It's taken a while to get round to posting this chapter. The time frames for travelling through indo were looking a little tighter than ideal, Indonesia is not small, the rush combined with I guess you could say a fading enthusiasm for blogging has meant that it just hasn't happened. It's a bit of a shame because i simply can't post everything worthwhile now, too big a job!
Part of the rush was driven by the fact that the document for the motorcycle was about to expire, I wanted to be in Australia to do the extension. After a skype interview in Sumatra I also got a job back home and a start date along with it. It was a bit rushed, but in a way I was happy to do this, I was starting to miss home.
First up after landing in Medan, Sumatra was to get some work done on the bike, new fork seals and fork oil, along with a new shock bearing. I only had about 6 weeks to ride Sumatra, Java, Bali, Lombok, Sumbawa, Flores, and onto Timor from where it is possible to ship to Darwin. Indonesia does have some great riding, but it comes with a catch, its called traffic. With 240 million people kicking about the traffic is a bit much at times. There are places where its thin and this is great, i think my favorite place was the island of Flores, partly because there is not much traffic and partly because at this point I decided to miss the container ship I was aiming for and catch the next one. It meant that it would be real tight with the documents but should be ok and it gave me a bit more time to explore the more interesting side roads.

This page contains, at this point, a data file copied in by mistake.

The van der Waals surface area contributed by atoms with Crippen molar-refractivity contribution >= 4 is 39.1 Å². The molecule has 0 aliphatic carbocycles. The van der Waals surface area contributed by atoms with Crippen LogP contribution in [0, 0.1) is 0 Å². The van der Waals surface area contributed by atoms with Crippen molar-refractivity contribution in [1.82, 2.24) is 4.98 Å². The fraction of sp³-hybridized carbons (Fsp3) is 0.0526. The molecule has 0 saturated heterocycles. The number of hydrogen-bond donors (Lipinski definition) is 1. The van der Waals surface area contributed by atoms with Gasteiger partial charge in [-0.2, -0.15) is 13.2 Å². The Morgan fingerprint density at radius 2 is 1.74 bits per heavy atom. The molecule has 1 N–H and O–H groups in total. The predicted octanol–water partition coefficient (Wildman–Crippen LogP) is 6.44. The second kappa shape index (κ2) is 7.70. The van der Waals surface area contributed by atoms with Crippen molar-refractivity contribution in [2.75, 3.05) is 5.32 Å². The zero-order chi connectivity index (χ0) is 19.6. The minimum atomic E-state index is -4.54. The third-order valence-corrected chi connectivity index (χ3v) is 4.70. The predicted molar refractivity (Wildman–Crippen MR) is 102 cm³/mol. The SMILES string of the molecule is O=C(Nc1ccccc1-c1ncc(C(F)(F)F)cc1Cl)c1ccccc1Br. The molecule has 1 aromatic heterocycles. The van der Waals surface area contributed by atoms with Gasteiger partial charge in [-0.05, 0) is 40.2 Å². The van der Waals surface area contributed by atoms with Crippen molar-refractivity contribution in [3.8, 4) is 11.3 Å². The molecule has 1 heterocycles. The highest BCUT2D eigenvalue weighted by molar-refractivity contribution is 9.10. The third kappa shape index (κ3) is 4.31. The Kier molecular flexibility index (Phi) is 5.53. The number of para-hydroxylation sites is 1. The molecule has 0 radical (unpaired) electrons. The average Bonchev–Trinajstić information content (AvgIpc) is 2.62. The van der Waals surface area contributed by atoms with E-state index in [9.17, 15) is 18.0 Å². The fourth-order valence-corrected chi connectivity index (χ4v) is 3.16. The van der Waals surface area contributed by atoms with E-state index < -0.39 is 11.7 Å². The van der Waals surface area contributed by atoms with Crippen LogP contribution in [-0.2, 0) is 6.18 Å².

Shipping from Timor Leste to Darwin is a popular option with overland travelers as it's a natural route from South East Asia to Australia with the shortest amount of shipping and the most riding/driving. However, like a lot of shipping it's not reliable and with a dwindling volume since the UN pulled out of Timor it's even more unreliable. It means that bikes might not even load as scheduled if there is insufficient cargo.
I thought I had eliminated these risks when at the office of SDV in Dili, they could do a "full container load" that would load, the price was good for a full 20 foot container when shared with Kevin, a fellow bike traveller on a KTM 690. We spent a week of full on cleaning to get the bikes looking spotless and hopefully satisfy the demands of the Australian Border force who have extremely strict requirements with bikes coming from SE Asia.